The Life and Legacy of Haile Selassie, The Last Emperor of Ethiopia

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Haile Selassie, also known as Ras Tafari Makonnen, was the last emperor of Ethiopia and a towering figure in 20th-century African history.

Born in 1892, he rose to power as regent of Ethiopia in 1916 and was crowned emperor in 1930. Selassie ruled Ethiopia for more than four decades, transforming the country from a feudal society into a modern state. His legacy as a leader and statesman is still felt in Ethiopia and beyond.

Emperor Haile Selassie’s legacy continues to be a topic of debate, even years after his death. Some see him as a symbol of resistance against colonialism, a god-like figure and an inspiration for music legends like Bob Marley.

Others view him as a tyrant who suppressed political opposition and failed to address social and economic inequalities in Ethiopia.

In this blog post, we’ll take a closer look at the life and legacy of Haile Selassie, examining his rise to power and how his impact is still felt today.

Early Life and Rise to Power

Haile Selassie was born in the Ethiopian region of Harar to parents who were both from the ruling dynasty of Ethiopia.

He was named Tafari Makonnen, but was later given the title of Ras, which means “head” or “prince”. Selassie grew up in a world of privilege, with access to education and a comfortable lifestyle.

He was the great-grandson of Sahle Selassie of Shewa and the son of Ras Makonnen, who was a chief adviser to Emperor Menilek II.

Educated at home by French missionaries, Haile Selassie showed exceptional intellectual abilities at an early age and caught the attention of the emperor, who promoted him accordingly.

Haile Selassie’s career in politics began as governor of Sidamo and later of Harer province. He implemented progressive policies that aimed to weaken the feudal power of local nobility by strengthening the authority of the central government.

His efforts led to the development of a salaried civil service, which helped to break the hold of feudal lords over their subjects. As a result, he became a symbol of hope for politically progressive Ethiopians.

In 1911, Haile Selassie married Wayzaro Menen, a great-granddaughter of Emperor Menilek II. When Menilek II died in 1913, his grandson Lij Yasu became the emperor.

However, Yasu’s association with Islam and erratic behavior made him unpopular with Ethiopia’s majority Christian population.

Haile Selassie emerged as the leader of the Christian resistance and deposed Yasu in 1916.Menilek II’s daughter, Zauditu, became empress in 1917, and Haile Selassie was named regent and heir apparent to the throne.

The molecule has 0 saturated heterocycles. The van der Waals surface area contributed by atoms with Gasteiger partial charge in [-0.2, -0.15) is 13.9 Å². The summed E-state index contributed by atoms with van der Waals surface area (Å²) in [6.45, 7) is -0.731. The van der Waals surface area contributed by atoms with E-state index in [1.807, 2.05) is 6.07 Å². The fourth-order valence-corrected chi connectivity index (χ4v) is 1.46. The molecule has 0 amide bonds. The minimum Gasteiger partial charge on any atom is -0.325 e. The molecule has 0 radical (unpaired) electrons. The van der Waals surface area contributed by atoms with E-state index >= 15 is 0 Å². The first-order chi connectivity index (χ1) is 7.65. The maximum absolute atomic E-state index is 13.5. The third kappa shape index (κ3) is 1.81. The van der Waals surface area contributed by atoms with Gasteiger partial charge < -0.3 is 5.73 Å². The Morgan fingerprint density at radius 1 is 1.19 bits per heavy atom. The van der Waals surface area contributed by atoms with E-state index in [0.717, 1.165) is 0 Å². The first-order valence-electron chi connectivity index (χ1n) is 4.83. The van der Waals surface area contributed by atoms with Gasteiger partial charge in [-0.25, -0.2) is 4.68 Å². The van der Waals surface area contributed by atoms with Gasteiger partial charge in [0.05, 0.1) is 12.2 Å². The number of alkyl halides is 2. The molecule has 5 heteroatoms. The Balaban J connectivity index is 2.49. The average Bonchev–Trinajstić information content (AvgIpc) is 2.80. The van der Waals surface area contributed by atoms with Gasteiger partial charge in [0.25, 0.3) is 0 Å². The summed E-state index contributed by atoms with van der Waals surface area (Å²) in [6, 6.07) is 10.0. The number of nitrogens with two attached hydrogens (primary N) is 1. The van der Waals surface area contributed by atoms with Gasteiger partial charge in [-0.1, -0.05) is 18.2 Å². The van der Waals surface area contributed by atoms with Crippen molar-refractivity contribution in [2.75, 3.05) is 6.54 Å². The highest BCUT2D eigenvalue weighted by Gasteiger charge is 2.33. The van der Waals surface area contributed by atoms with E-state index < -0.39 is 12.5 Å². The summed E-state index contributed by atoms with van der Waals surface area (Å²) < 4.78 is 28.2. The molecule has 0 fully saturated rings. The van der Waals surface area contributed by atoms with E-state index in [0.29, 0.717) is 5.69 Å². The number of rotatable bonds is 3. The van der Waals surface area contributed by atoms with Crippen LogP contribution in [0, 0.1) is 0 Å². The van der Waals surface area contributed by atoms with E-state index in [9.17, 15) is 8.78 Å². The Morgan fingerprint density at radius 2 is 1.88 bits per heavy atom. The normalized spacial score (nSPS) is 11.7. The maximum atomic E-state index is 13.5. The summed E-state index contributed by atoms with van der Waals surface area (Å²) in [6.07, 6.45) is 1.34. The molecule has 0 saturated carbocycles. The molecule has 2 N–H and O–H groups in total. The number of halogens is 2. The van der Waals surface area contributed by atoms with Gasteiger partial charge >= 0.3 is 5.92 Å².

He served in this role for several years, during which time he implemented a series of reforms that aimed to modernize Ethiopia. He established a national bank, introduced a modern tax system, and improved the country’s infrastructure.

Although Zauditu was conservative in her views, Haile Selassie was a progressive leader who became a beacon of hope for the younger generation.

In 1923, Ethiopia became a member of the League of Nations under his leadership. The following year, he made history by becoming the first Ethiopian ruler to visit Jerusalem, Rome, Paris, and London.

Haile Selassie’s influence continued to grow, and in 1928 he assumed the title of negus, or king. When Zauditu died in 1930, he was crowned emperor and took the name Haile Selassie, which means “Might of the Trinity.”

This was a significant moment in the country’s history, as it marked the end of the regency period and the beginning of a new era of leadership.

In 1931, he introduced a new constitution that limited the powers of parliament. From the late 1920s on, Haile Selassie effectively governed Ethiopia and implemented reforms that helped his people and strengthened the central government.

Overall, Haile Selassie was a visionary leader who transformed Ethiopia from a feudal society into a modern nation. His legacy remains a source of inspiration for many Ethiopians and Africans today.

Selassie’s Reign as Emperor

Selassie’s reign as emperor was marked by significant social, economic, and political changes in Ethiopia. He implemented a series of reforms aimed at modernizing the country and improving the lives of its citizens.

In 1916, Haile Selassie became regent and heir apparent to the throne after deposing Emperor Lij Yasu, who was unpopular with the majority Christian population.

In 1923, Ethiopia was admitted to the League of Nations, and Haile Selassie became the first Ethiopian ruler to travel abroad.

When Italy invaded Ethiopia in 1935, Haile Selassie led the resistance but was forced into exile in 1936.

In 1941, with British assistance, Ethiopian forces recaptured Addis Ababa and Haile Selassie was reinstated as emperor. He implemented social, economic, and educational reforms to modernize Ethiopian government and society.

Haile Selassie continued to exercise personal authority in the Ethiopian government, granting himself as much power in the 1955 constitution as the previous one.

In 1960, opposition to his rule emerged when a dissident wing of the army took control of Addis Ababa, but loyalist forces eventually dislodged them.